Two of the bloodiest battles of the First World War are fought on the Western Front in 1916. These are the Battle of Verdun and the Battle of Somme. They result in around 2 million casualties but still the stalemate on the Western Front continues. On the Eastern Front, General Aleksei Brusilov of Russia leads the highly successful Brusilov Offensive against the Central Powers. It achieves its goal of halting the German attack at Verdun on the Western Front as they have to send divisions to the Eastern Front. Other important events of WW1 in 1916 include end of the Gallipoli Campaign in favor of the Ottoman Empire; the Battle of Jutland, the largest naval conflict of the First World War; and the beginning of the Arab Revolt in the Ottoman Empire. Here is a timeline of events in World War I which took place in 1916.

 

January

5: Austria-Hungary invade Montenegro

As Serbia retreat to Albania, the Austro-Hungarian forces from southern Bosnia-Herzegovina threaten to cut off the Serb escape routes over the Albanian mountains to the coast. It is here when their allies in Montenegro help to cover this retreat by holding off Austrian forces. In retribution Austro-Hungarians invade Montenegro in early January 1916.

9: The Gallipoli campaign ends

After almost a year of effort to get a stronghold in the Gallipoli peninsula, the Allies finally decide to evacuate, giving the Ottomans a major victory in World War I.

10: Battle of Erzurum begins

The Imperial Russian Army begin a major winter offensive against the Ottomans in an attempt to capture the strategic city of Erzurum.

25: Montenegrin Army surrendered to the Austrians

27: United Kingdom introduces conscription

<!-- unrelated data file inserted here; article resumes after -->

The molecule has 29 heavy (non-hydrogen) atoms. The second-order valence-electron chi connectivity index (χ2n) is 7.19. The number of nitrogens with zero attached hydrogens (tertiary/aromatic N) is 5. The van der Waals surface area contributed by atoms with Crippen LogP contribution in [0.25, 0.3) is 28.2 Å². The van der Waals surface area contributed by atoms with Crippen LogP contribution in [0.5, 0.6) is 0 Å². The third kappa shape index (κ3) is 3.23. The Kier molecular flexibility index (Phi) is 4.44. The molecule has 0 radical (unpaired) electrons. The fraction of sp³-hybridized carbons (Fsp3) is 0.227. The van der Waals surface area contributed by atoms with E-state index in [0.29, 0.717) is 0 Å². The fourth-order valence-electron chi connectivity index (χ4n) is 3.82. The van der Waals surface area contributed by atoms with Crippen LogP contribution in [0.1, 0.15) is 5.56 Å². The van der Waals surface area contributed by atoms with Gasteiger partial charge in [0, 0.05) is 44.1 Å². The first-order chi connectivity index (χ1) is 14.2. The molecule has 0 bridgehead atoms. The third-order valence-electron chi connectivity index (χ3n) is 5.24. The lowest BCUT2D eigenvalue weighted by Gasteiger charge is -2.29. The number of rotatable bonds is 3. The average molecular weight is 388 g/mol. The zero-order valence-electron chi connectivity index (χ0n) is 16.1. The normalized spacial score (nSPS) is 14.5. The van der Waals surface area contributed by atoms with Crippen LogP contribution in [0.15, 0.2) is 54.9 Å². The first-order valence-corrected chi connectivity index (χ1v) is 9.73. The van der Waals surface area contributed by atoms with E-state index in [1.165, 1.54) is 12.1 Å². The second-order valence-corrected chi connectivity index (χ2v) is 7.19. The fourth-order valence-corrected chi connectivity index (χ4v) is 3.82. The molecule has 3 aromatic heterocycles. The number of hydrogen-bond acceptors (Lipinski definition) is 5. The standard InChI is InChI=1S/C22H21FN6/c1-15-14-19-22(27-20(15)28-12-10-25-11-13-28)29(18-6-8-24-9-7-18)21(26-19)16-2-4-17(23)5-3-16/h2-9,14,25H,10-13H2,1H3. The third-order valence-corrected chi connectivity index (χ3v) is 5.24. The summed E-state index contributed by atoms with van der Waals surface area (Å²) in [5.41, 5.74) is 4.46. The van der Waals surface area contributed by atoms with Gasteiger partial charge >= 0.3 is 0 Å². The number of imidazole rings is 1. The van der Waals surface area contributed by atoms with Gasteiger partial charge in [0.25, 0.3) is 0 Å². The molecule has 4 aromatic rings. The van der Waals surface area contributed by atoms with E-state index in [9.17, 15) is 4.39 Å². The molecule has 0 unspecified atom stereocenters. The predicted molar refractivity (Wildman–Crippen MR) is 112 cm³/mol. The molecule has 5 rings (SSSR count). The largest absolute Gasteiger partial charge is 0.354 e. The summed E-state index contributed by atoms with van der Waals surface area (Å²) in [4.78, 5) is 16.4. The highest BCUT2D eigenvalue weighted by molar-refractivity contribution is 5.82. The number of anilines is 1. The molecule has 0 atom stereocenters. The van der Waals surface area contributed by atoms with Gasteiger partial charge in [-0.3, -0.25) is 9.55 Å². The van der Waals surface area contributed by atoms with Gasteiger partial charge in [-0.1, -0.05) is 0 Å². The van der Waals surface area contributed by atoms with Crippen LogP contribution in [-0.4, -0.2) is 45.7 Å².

The United Kingdom has been the only European State with a voluntary army. Almost a year and a half into the war and with volunteers drying up, the government decides to introduce conscription under the Military Service Act.

 

February

16: The Erzurum offensive ends

Ottoman forces, in winter quarters, suffer a series of unexpected reverses and the Russians emerge victorious. The Russians are now into the Trebizond Campaign as the next logical step.

21: Battle of Verdun begins

German 5th Army attacks the French defensive positions on the hills north of Verdun-sur-Meuse in north-eastern France. The longest and most devastating battle of the First World War begins.

 

March

1: U Boats in support of the High Seas fleet

German Navy returns to a strategy of using the U-boats to erode the Grand Fleet’s numerical superiority. The strategy involves the High Seas fleet maneuvering to lure the Grand Fleet into a U-boat trap.

9: Portugal enters World War I

Britain is an important market for Portuguese products, Portugal though neutral, is aligned with its own interests. In February 1916, Portugal complies with the British request to confiscate the German ships interned in Portuguese ports. This invites a German declaration of war on Portugal and its entry in the First World War.

 

May

10: Germany suspends its U Boat strategy

After several operations bear little success in March and April, Germany suspends its submarine operations.

16: Sykes-Picot Agreement is signed

A secret agreement is signed between United Kingdom and France, to which the Russian Empire assents. The agreement concerns the division of territory in the Middle East after the downfall of the Ottoman Empire.

31: Battle of Jutland

The only major naval surface engagement of the First World War involving 250 ships and close to 100,000 men takes place off Denmark’s North Sea coast. The German High Seas Fleet under Admiral Reinhard Scheer takes on the British Grand Fleet in the Skagerrak (Jutland). Both sides claim victory as the British lose more ships and twice as many sailors but succeed in containing the German fleet.